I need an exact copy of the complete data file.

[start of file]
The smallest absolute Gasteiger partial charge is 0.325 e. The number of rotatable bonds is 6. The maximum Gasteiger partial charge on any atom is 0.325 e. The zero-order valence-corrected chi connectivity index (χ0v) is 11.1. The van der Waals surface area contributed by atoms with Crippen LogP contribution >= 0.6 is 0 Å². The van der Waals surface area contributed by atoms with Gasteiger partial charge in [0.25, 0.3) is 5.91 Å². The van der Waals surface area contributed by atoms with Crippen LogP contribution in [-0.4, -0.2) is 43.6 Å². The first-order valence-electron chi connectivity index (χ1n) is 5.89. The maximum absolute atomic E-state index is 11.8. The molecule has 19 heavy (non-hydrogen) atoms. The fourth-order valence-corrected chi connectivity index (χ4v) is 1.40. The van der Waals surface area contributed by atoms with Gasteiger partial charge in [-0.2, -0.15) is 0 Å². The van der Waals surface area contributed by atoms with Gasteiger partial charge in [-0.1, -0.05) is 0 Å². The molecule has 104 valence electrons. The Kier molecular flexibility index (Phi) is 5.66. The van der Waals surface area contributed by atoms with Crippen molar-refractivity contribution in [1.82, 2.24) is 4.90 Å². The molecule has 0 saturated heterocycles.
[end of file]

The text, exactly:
The smallest absolute Gasteiger partial charge is 0.325 e. The number of rotatable bonds is 6. The maximum Gasteiger partial charge on any atom is 0.325 e. The zero-order valence-corrected chi connectivity index (χ0v) is 11.1. The van der Waals surface area contributed by atoms with Crippen LogP contribution >= 0.6 is 0 Å². The van der Waals surface area contributed by atoms with Gasteiger partial charge in [0.25, 0.3) is 5.91 Å². The van der Waals surface area contributed by atoms with Crippen LogP contribution in [-0.4, -0.2) is 43.6 Å². The first-order valence-electron chi connectivity index (χ1n) is 5.89. The maximum absolute atomic E-state index is 11.8. The molecule has 19 heavy (non-hydrogen) atoms. The fourth-order valence-corrected chi connectivity index (χ4v) is 1.40. The van der Waals surface area contributed by atoms with Gasteiger partial charge in [-0.2, -0.15) is 0 Å². The van der Waals surface area contributed by atoms with Gasteiger partial charge in [-0.1, -0.05) is 0 Å². The molecule has 104 valence electrons. The Kier molecular flexibility index (Phi) is 5.66. The van der Waals surface area contributed by atoms with Crippen molar-refractivity contribution in [1.82, 2.24) is 4.90 Å². The molecule has 0 saturated heterocycles.